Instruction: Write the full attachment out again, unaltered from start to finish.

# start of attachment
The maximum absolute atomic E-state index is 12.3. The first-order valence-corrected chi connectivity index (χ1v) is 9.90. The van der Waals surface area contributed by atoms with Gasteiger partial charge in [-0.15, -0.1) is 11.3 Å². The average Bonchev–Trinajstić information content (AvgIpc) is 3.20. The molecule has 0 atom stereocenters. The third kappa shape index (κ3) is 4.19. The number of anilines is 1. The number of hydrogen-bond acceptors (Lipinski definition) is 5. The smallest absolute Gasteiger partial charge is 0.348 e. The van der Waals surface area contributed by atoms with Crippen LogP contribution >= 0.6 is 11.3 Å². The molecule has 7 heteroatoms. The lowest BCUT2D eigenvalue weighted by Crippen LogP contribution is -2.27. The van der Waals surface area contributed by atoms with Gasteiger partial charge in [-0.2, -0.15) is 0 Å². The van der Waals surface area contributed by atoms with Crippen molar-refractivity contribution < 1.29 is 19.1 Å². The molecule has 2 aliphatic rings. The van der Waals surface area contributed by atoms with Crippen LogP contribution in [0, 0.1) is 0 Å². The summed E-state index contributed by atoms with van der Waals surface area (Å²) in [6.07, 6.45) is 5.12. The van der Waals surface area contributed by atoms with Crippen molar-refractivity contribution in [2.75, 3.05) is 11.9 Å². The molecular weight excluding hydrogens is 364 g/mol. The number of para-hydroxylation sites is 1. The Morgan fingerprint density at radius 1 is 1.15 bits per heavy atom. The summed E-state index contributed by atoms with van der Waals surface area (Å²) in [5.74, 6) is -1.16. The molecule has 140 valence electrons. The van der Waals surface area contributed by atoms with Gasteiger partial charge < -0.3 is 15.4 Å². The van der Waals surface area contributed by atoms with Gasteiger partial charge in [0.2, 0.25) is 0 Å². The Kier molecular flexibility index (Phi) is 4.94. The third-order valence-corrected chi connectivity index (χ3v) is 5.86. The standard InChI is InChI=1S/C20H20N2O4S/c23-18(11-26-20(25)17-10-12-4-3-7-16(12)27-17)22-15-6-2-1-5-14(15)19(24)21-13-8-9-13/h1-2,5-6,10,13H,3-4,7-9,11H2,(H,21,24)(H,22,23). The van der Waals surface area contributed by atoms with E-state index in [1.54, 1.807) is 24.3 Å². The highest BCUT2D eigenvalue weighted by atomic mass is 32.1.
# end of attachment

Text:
The maximum absolute atomic E-state index is 12.3. The first-order valence-corrected chi connectivity index (χ1v) is 9.90. The van der Waals surface area contributed by atoms with Gasteiger partial charge in [-0.15, -0.1) is 11.3 Å². The average Bonchev–Trinajstić information content (AvgIpc) is 3.20. The molecule has 0 atom stereocenters. The third kappa shape index (κ3) is 4.19. The number of anilines is 1. The number of hydrogen-bond acceptors (Lipinski definition) is 5. The smallest absolute Gasteiger partial charge is 0.348 e. The van der Waals surface area contributed by atoms with Crippen LogP contribution >= 0.6 is 11.3 Å². The molecule has 7 heteroatoms. The lowest BCUT2D eigenvalue weighted by Crippen LogP contribution is -2.27. The van der Waals surface area contributed by atoms with Gasteiger partial charge in [-0.2, -0.15) is 0 Å². The van der Waals surface area contributed by atoms with Crippen molar-refractivity contribution < 1.29 is 19.1 Å². The molecule has 2 aliphatic rings. The van der Waals surface area contributed by atoms with Crippen LogP contribution in [0, 0.1) is 0 Å². The summed E-state index contributed by atoms with van der Waals surface area (Å²) in [6.07, 6.45) is 5.12. The van der Waals surface area contributed by atoms with Crippen molar-refractivity contribution in [2.75, 3.05) is 11.9 Å². The molecular weight excluding hydrogens is 364 g/mol. The number of para-hydroxylation sites is 1. The Morgan fingerprint density at radius 1 is 1.15 bits per heavy atom. The summed E-state index contributed by atoms with van der Waals surface area (Å²) in [5.74, 6) is -1.16. The molecule has 140 valence electrons. The van der Waals surface area contributed by atoms with Gasteiger partial charge < -0.3 is 15.4 Å². The van der Waals surface area contributed by atoms with Gasteiger partial charge in [0.2, 0.25) is 0 Å². The Kier molecular flexibility index (Phi) is 4.94. The third-order valence-corrected chi connectivity index (χ3v) is 5.86. The standard InChI is InChI=1S/C20H20N2O4S/c23-18(11-26-20(25)17-10-12-4-3-7-16(12)27-17)22-15-6-2-1-5-14(15)19(24)21-13-8-9-13/h1-2,5-6,10,13H,3-4,7-9,11H2,(H,21,24)(H,22,23). The van der Waals surface area contributed by atoms with E-state index in [1.54, 1.807) is 24.3 Å². The highest BCUT2D eigenvalue weighted by atomic mass is 32.1.